Water & Development Congress Author Series: Enrique Cabrera

To celebrate the IWA Water and Development Congress & Exhibition 2017 we're featuring essential books and interviews from their authors about important topics from the event.

Water & Development Congress Author Series: Robert Bos

To celebrate the IWA Water and Development Congress & Exhibition 2017 we're featuring essential books and interviews from their authors about important topics from the event.

Translating Human Rights criteria into operational terms Translating Human Rights criteria into operational terms

Translating the Human Rights criteria into action is a challenge for water and sanitation professionals, particularly for regulators. Mohamed Tawfik and the IWA Communications department for Water Policy and Regulation have procvided a helpful outline and infographics to illustrate some of the key criteria & principles in relation to drinking water supply and sanitation services.

PRESS RELEASE: New Open Access Editorial on the risks of neglecting shared sanitation in Sustainable Development efforts

Discounting shared sanitation in the push for Sustainable Development risks leaving the poorest settlements behind: new Open Access editorial

What needs to change to achieve access to sanitation for all by 2030? What needs to change to achieve access to sanitation for all by 2030?

Andrés Hueso, Senior Policy Analyst for Sanitation at WaterAid, discusses the opportunities and challenges involved in global prioritisation of sanitation and water for all.

Would the poor slum dweller contribute financially for water supply and why?

Following the publication of research from 23 slums of Kolkata, India, author Indranil De considers the willingness of different ethnic groups to pay for better water supply and the factors that affect this.

Measuring Willingness-to-Pay for Water and Sanitation by People Living with HIV and AIDs in South Africa

Journal author Dr Ephias M. Makaudze outlines the significance of his studies into the importance of clean water and safe sanitation to people living with HIV and AIDs in South Africa, where rising urban slum population increasingly strains the resources of local municipalities.

Costing Improved Water Supply Systems for Low-income Communities - Water Supply Costing Processor Tool Costing Improved Water Supply Systems for Low-income Communities - Water Supply Costing Processor Tool

This free downloadable Excel-based costing tool is designed to be used with its manual which can be purchased...

Water-based diseases

Waterborne diseases are caused by pathogenic microorganisms which are directly transmitted when contaminated fresh water is consumed. Contaminated fresh water, used in the preparation of food, can be the source of foodborne disease through consumption of the same microorganisms. According to the World Health Organization, diarrheal disease accounts for an estimated 4.1% of the total DALY (diability-adjusted life year)  global burden of disease and is responsible for the deaths of 1.8 million people every year. It was estimated that 88% of that burden is attributable to unsafe water supply, sanitation and hygiene, and is mostly concentrated in children in developing countries.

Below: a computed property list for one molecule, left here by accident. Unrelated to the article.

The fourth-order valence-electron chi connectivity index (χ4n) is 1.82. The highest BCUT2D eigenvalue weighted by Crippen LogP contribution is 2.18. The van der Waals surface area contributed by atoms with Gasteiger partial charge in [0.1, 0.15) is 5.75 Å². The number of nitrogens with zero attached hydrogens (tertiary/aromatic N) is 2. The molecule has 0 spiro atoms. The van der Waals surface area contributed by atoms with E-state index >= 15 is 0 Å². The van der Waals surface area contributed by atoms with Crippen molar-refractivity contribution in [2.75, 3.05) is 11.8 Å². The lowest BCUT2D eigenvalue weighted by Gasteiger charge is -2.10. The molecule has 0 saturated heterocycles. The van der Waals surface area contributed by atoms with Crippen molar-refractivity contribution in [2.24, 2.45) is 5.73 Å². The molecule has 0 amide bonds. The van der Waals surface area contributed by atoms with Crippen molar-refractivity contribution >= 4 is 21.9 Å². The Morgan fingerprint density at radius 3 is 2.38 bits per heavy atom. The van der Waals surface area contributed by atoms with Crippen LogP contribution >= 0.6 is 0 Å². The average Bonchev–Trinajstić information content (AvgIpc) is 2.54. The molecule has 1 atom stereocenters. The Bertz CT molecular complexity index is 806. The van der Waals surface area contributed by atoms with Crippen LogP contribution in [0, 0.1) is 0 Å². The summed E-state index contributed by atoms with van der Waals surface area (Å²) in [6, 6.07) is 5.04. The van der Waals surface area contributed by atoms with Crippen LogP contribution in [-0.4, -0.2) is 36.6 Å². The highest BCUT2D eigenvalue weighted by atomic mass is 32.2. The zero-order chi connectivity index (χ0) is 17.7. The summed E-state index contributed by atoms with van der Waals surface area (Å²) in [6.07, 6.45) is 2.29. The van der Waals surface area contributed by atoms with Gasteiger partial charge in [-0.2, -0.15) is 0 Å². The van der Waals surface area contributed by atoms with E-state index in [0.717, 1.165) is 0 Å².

Simple Options to Remove Turbidity

The health consequences of inadequate water and sanitation services include an estimated 4 billion cases of diarrhea and 1.9 million deaths each year, mostly among young children in developing countries.  Diarrheal diseases lead to decreased food intake and nutrient absorption, malnutrition, reduced resistance to infection, and impaired physical growth and cognitive development.  Since 1996, a large body of published work has proven the effectiveness of interventions to improve water quality through household water treatment and safe storage (HWTS) at reducing diarrheal disease.  However, not all of these interventions remove the turbidity that causes water to look dirty.  Although the following options are not proven to reduce diarrheal disease incidence on their own, they can be used to pre-treat water to reduce turbidity before the use of household water treatment products.  These options mechanically (through filtration) or chemically (through flocculation and settling of suspended material) remove particles and reduce turbidity.  These pre-treatment methods may also increase the efficacy of household water treatment products by removing contaminants that interfere with disinfection and physical filtration processes. 

Pages

The latest from @IWApublishing

Until the 31st of July, discover our spotlight on water policy and get 20% off key titles in the area, including 'R… https://t.co/OV42q82Ne3 17 hours 17 min ago
Great exposure for this important report from our journal. Read more about development and hydropower… https://t.co/mKU5PdVKx0 1 day 14 hours ago
RT : Share your vision for water and peace! Water touches many aspects of our lives, while also fostering cooperation a… https://t.co/EvD7WZJTSr 1 day 19 hours ago